‘Twas but 3 years ago that I made a whole turkey for the first time. And even then, as I did this year, I left the giblets in on accident.
I mean really, who can every find the giblets anyway?! I promised I searched high and low for them and found nary a giblet bag to remove, so I just figured it was one of those giblet-free turkeys (just go with me on this) and called it a day.
Come carving time the turkey told me a different story and Nate made sure to ask me if this wasn’t the 3rd time that I’ve done that in the past few years. How is he keeping track of these things? No clue…but apparently he is.
This turkey is pretty much the same as the turkey breast that I made a few weeks ago, but better because it has the dark meat too. I used to SWEAR ON MY LIFE that I didn’t like dark meat. I thought it was gross. And looking back now I don’t know why…maybe it was because the grown-ups liked the dark meat so of course it had to be gross. I mean, they liked onions and peppers too…their palates were not to be trusted.
Now that I’m a ripe ol’ 28 years old I can say that I go straight for the dark stuff all the time. I guess that means I’m officially a grown-up…you know, because the pregnancy and job and health insurance and owning a house and being married didn’t solidify that before.
There is one addition that I made to this turkey after reading Amy’s mayonnaise-roasted turkey post – and that is indeed some mayo to go along with the butter. I never promised health food on here y’all, especially not for Thanksgiving! See, many moons ago we would travel to California in the dead of summer to visit my grandparents, aunt, uncle, and cousins and would always have Thanksgiving dinner on one of those days since we never had the ability to make that trip around the actual holidays. My uncle at the time would slather a turkey in mayo and roast it, which I thought was disgusting. And then I ate the turkey and my life changed.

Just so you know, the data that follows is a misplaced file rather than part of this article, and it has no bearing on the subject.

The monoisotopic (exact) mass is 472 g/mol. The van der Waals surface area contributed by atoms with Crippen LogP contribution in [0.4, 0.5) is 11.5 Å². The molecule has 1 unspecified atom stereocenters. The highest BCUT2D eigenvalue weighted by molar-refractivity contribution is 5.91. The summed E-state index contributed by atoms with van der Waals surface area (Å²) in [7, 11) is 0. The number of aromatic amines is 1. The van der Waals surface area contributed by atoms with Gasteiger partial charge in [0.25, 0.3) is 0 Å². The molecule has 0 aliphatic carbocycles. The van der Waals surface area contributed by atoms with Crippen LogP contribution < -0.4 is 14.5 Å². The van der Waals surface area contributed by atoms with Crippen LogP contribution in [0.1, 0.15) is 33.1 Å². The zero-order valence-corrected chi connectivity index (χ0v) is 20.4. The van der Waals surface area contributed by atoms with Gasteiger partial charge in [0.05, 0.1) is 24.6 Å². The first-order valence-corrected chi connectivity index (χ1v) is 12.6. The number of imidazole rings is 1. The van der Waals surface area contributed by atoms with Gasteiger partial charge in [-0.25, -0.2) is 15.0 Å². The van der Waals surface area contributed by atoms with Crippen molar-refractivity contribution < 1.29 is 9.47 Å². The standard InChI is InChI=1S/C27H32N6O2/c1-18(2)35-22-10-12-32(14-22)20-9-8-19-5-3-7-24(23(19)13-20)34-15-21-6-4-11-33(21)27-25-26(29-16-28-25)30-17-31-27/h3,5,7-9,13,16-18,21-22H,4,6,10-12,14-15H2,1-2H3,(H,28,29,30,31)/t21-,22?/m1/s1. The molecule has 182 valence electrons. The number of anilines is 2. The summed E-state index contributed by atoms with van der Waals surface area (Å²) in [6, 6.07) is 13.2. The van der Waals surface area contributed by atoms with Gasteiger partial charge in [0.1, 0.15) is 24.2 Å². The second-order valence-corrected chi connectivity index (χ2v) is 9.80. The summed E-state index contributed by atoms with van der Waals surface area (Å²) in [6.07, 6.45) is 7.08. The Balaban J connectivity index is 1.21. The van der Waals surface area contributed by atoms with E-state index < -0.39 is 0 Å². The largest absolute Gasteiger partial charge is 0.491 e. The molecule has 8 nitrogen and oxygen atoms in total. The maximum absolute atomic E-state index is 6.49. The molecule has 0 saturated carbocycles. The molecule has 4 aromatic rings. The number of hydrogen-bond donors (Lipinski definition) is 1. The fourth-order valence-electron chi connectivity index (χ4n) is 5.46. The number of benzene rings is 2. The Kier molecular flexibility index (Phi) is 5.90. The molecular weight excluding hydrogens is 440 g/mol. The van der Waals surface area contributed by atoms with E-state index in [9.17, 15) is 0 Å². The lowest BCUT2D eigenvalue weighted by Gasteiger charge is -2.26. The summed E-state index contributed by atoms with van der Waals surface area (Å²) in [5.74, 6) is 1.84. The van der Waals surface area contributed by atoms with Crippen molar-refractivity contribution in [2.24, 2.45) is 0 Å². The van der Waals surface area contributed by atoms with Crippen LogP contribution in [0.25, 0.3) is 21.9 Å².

I still don’t love mayo, but it will change that turkey’s life, you hear me?!
So let’s see – we now have butter, mayonnaise, fresh spices, gobs of salt and pepper…what else could you possibly need? I like mine alongside some of Mom’s best stuffing and green beans (I steamed mine – I can eat turkey before Thanksgiving but I just can’t bring myself to do the green bean casserole yet). Oh, and definitely some cranberry sauce. OH! And, under normal circumstances, a brie en croute appetizer with a great white wine.
Is anyone else hungry now? Let’s eat!
- 1 11-14 lb turkey, completely thawed (100%, all the way thawed), giblets and neck removed
- 1 stick butter, completely at room temperature
- 1 cup real mayonnaise
- 3 Tbsp chopped fresh sage
- 3 Tbsp fresh thyme leaves
- 1 Tbsp fresh chopped rosemary
- salt and pepper (lots of it)
- 1/2 red onion
- 3 large carrots
- 1 lemon
Preheat your oven to 350. In a bowl mix together the butter, mayonnaise, sage, thyme, and rosemary. With your fingers separate the skin of the turkey from the breast meat…it’s not as hard as it seems, it just takes a little while. Be patient because it’s worth it! Before the bird gets down and dirty, cut the carrots, onions and lemon into wedges and stuff inside the cavity of the turkey. Once you’ve done that, dig into the butter/mayo mixture and slather it all over the skin of the turkey and underneath the skin on the breast, making sure you use all of it. Wash your hands rigorously and then GENEROUSLY sprinkle the entire bird with salt and pepper (I used about 3 Tbsp of salt and probably 1 Tbsp of pepper). It seems like a lot, but you’re seasoning the entire bird and not every piece is going to have skin on it.
Put the turkey in a roasting pan and roast in the oven at 350 for 2-3 hours until a meat thermometer reads 160 degrees Fahrenheit. Remove from the oven and cover with foil to rest for 20-30 minutes before carving.